BURNETT: Well, A, I was here during and after Katrina, and I think we all know there is no comparison. Katrina was the costliest storm in history - 1,800 dead, more than $100 billion in damage. But let's just look at the weather. Ida actually had higher winds at landfall - 150 miles per hour when it crossed the coast here compared to Katrina's 125 miles per hour at landfall. The difference is that Katrina was a Category 5 in the middle of the Gulf. So it was pushing this mountain of water in front of it, a 20-foot storm surge in Mississippi. Then it dropped down to a Cat 3 on landfall. Floodwaters gushed into the canals and lakes surrounding and interlacing greater New Orleans. And it led to the failure of the federally built levees and flood walls. We remember 80% of the city was inundated. New Orleans sank into utter chaos. And Washington, you know, terribly bungled its response. Right now, New Orleans is experiencing a massive power outage. We don't know yet the extent of injuries or deaths, but if the levees and floodwalls held, this city can breathe an enormous - a historic sigh of relief.

MARTÍNEZ: Let's hope so. That's NPR's John Burnett in New Orleans. John, stay safe. Thanks.

BURNETT: You bet, A.


MARTÍNEZ: Tomorrow is the deadline that President Biden set for all American troops and U.S. citizens to be out of Afghanistan.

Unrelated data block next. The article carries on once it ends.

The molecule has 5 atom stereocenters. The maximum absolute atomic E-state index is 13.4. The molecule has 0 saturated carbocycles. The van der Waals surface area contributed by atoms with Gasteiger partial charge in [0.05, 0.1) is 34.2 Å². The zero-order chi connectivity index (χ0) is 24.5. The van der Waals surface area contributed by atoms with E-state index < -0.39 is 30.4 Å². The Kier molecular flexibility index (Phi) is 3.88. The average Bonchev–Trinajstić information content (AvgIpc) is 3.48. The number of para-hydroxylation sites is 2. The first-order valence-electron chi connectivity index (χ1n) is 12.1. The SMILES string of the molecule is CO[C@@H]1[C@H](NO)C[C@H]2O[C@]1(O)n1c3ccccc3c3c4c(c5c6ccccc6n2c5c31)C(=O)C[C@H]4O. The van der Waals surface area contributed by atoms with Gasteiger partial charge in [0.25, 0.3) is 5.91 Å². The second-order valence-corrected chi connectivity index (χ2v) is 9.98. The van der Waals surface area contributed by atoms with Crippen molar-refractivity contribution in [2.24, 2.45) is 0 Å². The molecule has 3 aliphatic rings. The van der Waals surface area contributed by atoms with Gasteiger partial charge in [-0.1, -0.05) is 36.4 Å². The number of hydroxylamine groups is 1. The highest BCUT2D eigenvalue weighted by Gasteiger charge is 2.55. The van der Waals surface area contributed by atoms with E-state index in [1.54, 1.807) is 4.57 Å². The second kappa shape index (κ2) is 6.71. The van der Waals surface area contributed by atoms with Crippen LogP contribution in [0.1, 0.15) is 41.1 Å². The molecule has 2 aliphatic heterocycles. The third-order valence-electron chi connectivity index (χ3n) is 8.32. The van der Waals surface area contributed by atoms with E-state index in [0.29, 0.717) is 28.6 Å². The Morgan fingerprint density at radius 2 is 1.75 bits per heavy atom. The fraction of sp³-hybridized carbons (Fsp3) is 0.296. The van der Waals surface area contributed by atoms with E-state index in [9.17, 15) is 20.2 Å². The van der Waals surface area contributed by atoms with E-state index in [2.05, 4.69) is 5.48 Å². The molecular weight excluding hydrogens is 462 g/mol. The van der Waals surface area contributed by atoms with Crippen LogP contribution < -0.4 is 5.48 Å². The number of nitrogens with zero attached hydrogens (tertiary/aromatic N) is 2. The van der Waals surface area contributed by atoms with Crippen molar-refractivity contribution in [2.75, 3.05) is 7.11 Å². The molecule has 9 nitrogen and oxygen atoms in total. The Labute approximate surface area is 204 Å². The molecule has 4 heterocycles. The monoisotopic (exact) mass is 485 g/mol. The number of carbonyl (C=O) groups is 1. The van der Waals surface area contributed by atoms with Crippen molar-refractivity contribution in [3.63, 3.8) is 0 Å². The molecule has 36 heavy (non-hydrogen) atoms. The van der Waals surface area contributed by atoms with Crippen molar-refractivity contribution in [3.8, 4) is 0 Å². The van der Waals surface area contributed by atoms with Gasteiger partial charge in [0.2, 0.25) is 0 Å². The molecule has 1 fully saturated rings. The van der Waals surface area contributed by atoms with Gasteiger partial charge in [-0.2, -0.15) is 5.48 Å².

KING: Yeah, officials say they can airlift out 300 more Americans if those folks want to leave now. The U.S. says another attack could come at any time. Meanwhile, the Pentagon has confirmed that U.S. forces conducted an airstrike on a vehicle in Kabul yesterday. Two ISIS militants died, the Pentagon says. And U.S. Central Command says it is investigating reports that there were also civilian deaths.

MARTÍNEZ: Joining us now from Kabul is Ali Latifi. He's a journalist with Al-Jazeera. Ali, what is it like around the Kabul airport right now?

ALI LATIFI: Around the airport, it's fairly calm. There are fewer people out than there would have been in previous days. The Taliban have extended their security perimeter further out. And, you know, for the last few days, even before the Thursday attack, they were told by the U.S. not to let anyone without a foreign passport or a U.S. green card in. So for a lot of people, their hopes that getting out are now gone, even people who had made it through the process and were just waiting to get into the gates.

MARTÍNEZ: The U.S. is just a few hours away from the end of both the troop withdrawal and civilians being evacuated. How do people there feel about this right now?

LATIFI: They're quite angry because, you know, what happened yesterday is reminiscent of what has happened throughout the 20 years of this war, including the first days of this war and what is now taking place the last days of this war. And that is that, you know, the Taliban are in power and that civilians continue to die. You know, the war here started with airstrikes in Kabul and it's ending with airstrikes in Kabul. So people are very, very angry and are ready to see the U.S. go.

MARTÍNEZ: Ali Latifia of Al-Jazeera English in Kabul, thank you very much.

LATIFI: Thank you.

MARTÍNEZ: President Biden and first lady Jill Biden traveled to Dover Air Force Base yesterday for one of the most solemn duties in any presidency.